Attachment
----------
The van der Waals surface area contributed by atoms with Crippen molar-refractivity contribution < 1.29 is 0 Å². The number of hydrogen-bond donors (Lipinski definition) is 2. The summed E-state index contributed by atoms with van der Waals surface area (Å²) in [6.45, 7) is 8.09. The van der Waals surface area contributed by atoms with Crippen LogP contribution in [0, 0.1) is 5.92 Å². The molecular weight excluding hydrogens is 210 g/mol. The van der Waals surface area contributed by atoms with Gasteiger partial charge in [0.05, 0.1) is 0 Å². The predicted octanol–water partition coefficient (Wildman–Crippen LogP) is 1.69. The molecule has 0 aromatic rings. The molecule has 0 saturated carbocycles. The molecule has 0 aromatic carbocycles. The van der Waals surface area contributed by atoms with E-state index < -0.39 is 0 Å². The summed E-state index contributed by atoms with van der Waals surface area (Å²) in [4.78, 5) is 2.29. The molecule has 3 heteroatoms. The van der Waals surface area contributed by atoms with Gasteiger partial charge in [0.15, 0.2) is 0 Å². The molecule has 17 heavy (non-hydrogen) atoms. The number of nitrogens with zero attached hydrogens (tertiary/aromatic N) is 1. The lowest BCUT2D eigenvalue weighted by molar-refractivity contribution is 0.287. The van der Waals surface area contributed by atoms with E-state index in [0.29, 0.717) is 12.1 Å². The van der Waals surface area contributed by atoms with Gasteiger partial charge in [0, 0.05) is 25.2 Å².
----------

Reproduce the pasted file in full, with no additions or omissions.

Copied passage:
The van der Waals surface area contributed by atoms with Crippen molar-refractivity contribution < 1.29 is 0 Å². The number of hydrogen-bond donors (Lipinski definition) is 2. The summed E-state index contributed by atoms with van der Waals surface area (Å²) in [6.45, 7) is 8.09. The van der Waals surface area contributed by atoms with Crippen LogP contribution in [0, 0.1) is 5.92 Å². The molecular weight excluding hydrogens is 210 g/mol. The van der Waals surface area contributed by atoms with Gasteiger partial charge in [0.05, 0.1) is 0 Å². The predicted octanol–water partition coefficient (Wildman–Crippen LogP) is 1.69. The molecule has 0 aromatic rings. The molecule has 0 saturated carbocycles. The molecule has 0 aromatic carbocycles. The van der Waals surface area contributed by atoms with E-state index < -0.39 is 0 Å². The summed E-state index contributed by atoms with van der Waals surface area (Å²) in [4.78, 5) is 2.29. The molecule has 3 heteroatoms. The van der Waals surface area contributed by atoms with Gasteiger partial charge in [0.15, 0.2) is 0 Å². The molecule has 17 heavy (non-hydrogen) atoms. The number of nitrogens with zero attached hydrogens (tertiary/aromatic N) is 1. The lowest BCUT2D eigenvalue weighted by molar-refractivity contribution is 0.287. The van der Waals surface area contributed by atoms with E-state index in [0.29, 0.717) is 12.1 Å². The van der Waals surface area contributed by atoms with Gasteiger partial charge in [0, 0.05) is 25.2 Å².